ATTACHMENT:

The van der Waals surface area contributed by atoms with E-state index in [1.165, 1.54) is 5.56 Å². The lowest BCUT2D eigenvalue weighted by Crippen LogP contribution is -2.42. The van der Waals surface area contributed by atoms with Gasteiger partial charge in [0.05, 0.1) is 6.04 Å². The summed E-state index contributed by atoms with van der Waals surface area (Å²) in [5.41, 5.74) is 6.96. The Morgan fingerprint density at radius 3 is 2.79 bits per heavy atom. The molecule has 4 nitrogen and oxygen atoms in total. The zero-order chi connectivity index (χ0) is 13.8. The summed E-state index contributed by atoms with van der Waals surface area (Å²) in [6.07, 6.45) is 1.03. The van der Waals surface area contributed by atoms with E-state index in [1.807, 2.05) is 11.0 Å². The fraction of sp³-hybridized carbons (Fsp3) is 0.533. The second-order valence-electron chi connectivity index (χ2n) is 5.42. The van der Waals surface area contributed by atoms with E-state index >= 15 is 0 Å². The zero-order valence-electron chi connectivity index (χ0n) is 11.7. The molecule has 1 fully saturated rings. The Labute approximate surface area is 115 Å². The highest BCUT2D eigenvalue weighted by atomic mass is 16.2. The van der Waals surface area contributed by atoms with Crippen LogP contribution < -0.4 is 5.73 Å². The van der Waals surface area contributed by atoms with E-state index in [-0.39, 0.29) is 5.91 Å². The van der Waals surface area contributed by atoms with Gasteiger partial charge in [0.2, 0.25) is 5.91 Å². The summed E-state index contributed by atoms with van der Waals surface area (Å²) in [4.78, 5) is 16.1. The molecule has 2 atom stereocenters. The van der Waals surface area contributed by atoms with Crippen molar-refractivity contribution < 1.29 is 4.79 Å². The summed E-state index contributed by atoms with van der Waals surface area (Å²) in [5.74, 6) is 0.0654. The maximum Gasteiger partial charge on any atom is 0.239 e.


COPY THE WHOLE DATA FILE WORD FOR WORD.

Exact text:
The van der Waals surface area contributed by atoms with E-state index in [1.165, 1.54) is 5.56 Å². The lowest BCUT2D eigenvalue weighted by Crippen LogP contribution is -2.42. The van der Waals surface area contributed by atoms with Gasteiger partial charge in [0.05, 0.1) is 6.04 Å². The summed E-state index contributed by atoms with van der Waals surface area (Å²) in [5.41, 5.74) is 6.96. The Morgan fingerprint density at radius 3 is 2.79 bits per heavy atom. The molecule has 4 nitrogen and oxygen atoms in total. The zero-order chi connectivity index (χ0) is 13.8. The summed E-state index contributed by atoms with van der Waals surface area (Å²) in [6.07, 6.45) is 1.03. The van der Waals surface area contributed by atoms with E-state index in [1.807, 2.05) is 11.0 Å². The fraction of sp³-hybridized carbons (Fsp3) is 0.533. The second-order valence-electron chi connectivity index (χ2n) is 5.42. The van der Waals surface area contributed by atoms with E-state index >= 15 is 0 Å². The zero-order valence-electron chi connectivity index (χ0n) is 11.7. The molecule has 1 fully saturated rings. The Labute approximate surface area is 115 Å². The highest BCUT2D eigenvalue weighted by atomic mass is 16.2. The van der Waals surface area contributed by atoms with Crippen LogP contribution < -0.4 is 5.73 Å². The van der Waals surface area contributed by atoms with E-state index in [-0.39, 0.29) is 5.91 Å². The van der Waals surface area contributed by atoms with Gasteiger partial charge in [0.2, 0.25) is 5.91 Å². The summed E-state index contributed by atoms with van der Waals surface area (Å²) in [4.78, 5) is 16.1. The molecule has 2 atom stereocenters. The van der Waals surface area contributed by atoms with Crippen molar-refractivity contribution < 1.29 is 4.79 Å². The summed E-state index contributed by atoms with van der Waals surface area (Å²) in [5.74, 6) is 0.0654. The maximum Gasteiger partial charge on any atom is 0.239 e.